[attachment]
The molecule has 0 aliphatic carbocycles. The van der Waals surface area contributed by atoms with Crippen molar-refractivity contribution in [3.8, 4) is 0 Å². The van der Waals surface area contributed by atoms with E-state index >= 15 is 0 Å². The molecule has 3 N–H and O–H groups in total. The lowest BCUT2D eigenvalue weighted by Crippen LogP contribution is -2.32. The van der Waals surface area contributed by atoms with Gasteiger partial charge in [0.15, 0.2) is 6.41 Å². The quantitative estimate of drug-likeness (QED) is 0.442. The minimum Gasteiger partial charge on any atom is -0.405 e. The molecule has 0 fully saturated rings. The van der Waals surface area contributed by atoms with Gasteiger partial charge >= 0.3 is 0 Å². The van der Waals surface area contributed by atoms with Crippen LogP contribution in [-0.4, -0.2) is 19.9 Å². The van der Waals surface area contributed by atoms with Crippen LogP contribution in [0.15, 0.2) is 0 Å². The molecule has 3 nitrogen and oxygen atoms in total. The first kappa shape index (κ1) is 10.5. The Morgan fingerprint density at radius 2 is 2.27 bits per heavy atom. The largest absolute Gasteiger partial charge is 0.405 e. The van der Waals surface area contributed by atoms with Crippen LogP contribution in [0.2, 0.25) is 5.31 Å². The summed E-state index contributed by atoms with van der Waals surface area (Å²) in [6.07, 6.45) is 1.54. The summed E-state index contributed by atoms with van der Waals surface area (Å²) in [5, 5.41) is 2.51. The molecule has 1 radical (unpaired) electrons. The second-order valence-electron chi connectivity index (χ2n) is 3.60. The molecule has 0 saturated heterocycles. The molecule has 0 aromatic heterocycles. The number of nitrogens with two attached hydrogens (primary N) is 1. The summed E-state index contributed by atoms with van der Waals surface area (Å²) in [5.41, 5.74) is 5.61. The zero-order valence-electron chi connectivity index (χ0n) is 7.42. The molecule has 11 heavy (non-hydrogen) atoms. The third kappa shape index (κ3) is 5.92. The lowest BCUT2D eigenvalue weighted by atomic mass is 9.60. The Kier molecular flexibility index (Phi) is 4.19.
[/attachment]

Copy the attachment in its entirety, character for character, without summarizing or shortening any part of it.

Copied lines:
The molecule has 0 aliphatic carbocycles. The van der Waals surface area contributed by atoms with Crippen molar-refractivity contribution in [3.8, 4) is 0 Å². The van der Waals surface area contributed by atoms with E-state index >= 15 is 0 Å². The molecule has 3 N–H and O–H groups in total. The lowest BCUT2D eigenvalue weighted by Crippen LogP contribution is -2.32. The van der Waals surface area contributed by atoms with Gasteiger partial charge in [0.15, 0.2) is 6.41 Å². The quantitative estimate of drug-likeness (QED) is 0.442. The minimum Gasteiger partial charge on any atom is -0.405 e. The molecule has 0 fully saturated rings. The van der Waals surface area contributed by atoms with Gasteiger partial charge >= 0.3 is 0 Å². The van der Waals surface area contributed by atoms with Crippen LogP contribution in [-0.4, -0.2) is 19.9 Å². The van der Waals surface area contributed by atoms with Crippen LogP contribution in [0.15, 0.2) is 0 Å². The molecule has 3 nitrogen and oxygen atoms in total. The first kappa shape index (κ1) is 10.5. The Morgan fingerprint density at radius 2 is 2.27 bits per heavy atom. The largest absolute Gasteiger partial charge is 0.405 e. The van der Waals surface area contributed by atoms with Crippen LogP contribution in [0.2, 0.25) is 5.31 Å². The summed E-state index contributed by atoms with van der Waals surface area (Å²) in [6.07, 6.45) is 1.54. The summed E-state index contributed by atoms with van der Waals surface area (Å²) in [5, 5.41) is 2.51. The molecule has 1 radical (unpaired) electrons. The second-order valence-electron chi connectivity index (χ2n) is 3.60. The molecule has 0 saturated heterocycles. The molecule has 0 aromatic heterocycles. The number of nitrogens with two attached hydrogens (primary N) is 1. The summed E-state index contributed by atoms with van der Waals surface area (Å²) in [5.41, 5.74) is 5.61. The zero-order valence-electron chi connectivity index (χ0n) is 7.42. The molecule has 11 heavy (non-hydrogen) atoms. The third kappa shape index (κ3) is 5.92. The lowest BCUT2D eigenvalue weighted by atomic mass is 9.60. The Kier molecular flexibility index (Phi) is 4.19.